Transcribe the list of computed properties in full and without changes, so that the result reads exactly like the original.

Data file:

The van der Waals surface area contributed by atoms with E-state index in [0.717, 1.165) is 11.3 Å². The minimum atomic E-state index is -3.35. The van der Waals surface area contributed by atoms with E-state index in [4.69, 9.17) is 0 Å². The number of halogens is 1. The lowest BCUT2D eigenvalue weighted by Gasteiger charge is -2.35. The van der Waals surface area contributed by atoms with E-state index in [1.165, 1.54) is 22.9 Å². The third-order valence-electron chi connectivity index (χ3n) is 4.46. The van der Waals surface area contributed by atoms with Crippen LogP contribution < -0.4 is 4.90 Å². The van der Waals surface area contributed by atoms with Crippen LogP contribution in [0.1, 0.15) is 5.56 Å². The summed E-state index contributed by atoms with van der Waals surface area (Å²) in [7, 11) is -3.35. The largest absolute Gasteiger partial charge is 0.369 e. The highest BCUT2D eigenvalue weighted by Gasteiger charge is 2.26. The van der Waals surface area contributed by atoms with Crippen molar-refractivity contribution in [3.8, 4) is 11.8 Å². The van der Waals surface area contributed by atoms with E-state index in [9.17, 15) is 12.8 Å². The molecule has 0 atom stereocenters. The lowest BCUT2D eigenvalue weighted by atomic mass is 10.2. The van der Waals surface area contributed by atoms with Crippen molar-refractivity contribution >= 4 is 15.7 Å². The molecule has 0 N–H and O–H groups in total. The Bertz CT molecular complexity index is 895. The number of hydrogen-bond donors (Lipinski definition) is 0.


The van der Waals surface area contributed by atoms with E-state index in [0.717, 1.165) is 11.3 Å². The minimum atomic E-state index is -3.35. The van der Waals surface area contributed by atoms with E-state index in [4.69, 9.17) is 0 Å². The number of halogens is 1. The lowest BCUT2D eigenvalue weighted by Gasteiger charge is -2.35. The van der Waals surface area contributed by atoms with E-state index in [1.165, 1.54) is 22.9 Å². The third-order valence-electron chi connectivity index (χ3n) is 4.46. The van der Waals surface area contributed by atoms with Crippen LogP contribution < -0.4 is 4.90 Å². The van der Waals surface area contributed by atoms with Crippen LogP contribution in [0.1, 0.15) is 5.56 Å². The summed E-state index contributed by atoms with van der Waals surface area (Å²) in [7, 11) is -3.35. The largest absolute Gasteiger partial charge is 0.369 e. The highest BCUT2D eigenvalue weighted by Gasteiger charge is 2.26. The van der Waals surface area contributed by atoms with Crippen molar-refractivity contribution in [3.8, 4) is 11.8 Å². The van der Waals surface area contributed by atoms with E-state index in [9.17, 15) is 12.8 Å². The molecule has 0 atom stereocenters. The lowest BCUT2D eigenvalue weighted by atomic mass is 10.2. The van der Waals surface area contributed by atoms with Crippen molar-refractivity contribution >= 4 is 15.7 Å². The molecule has 0 N–H and O–H groups in total. The Bertz CT molecular complexity index is 895. The number of hydrogen-bond donors (Lipinski definition) is 0.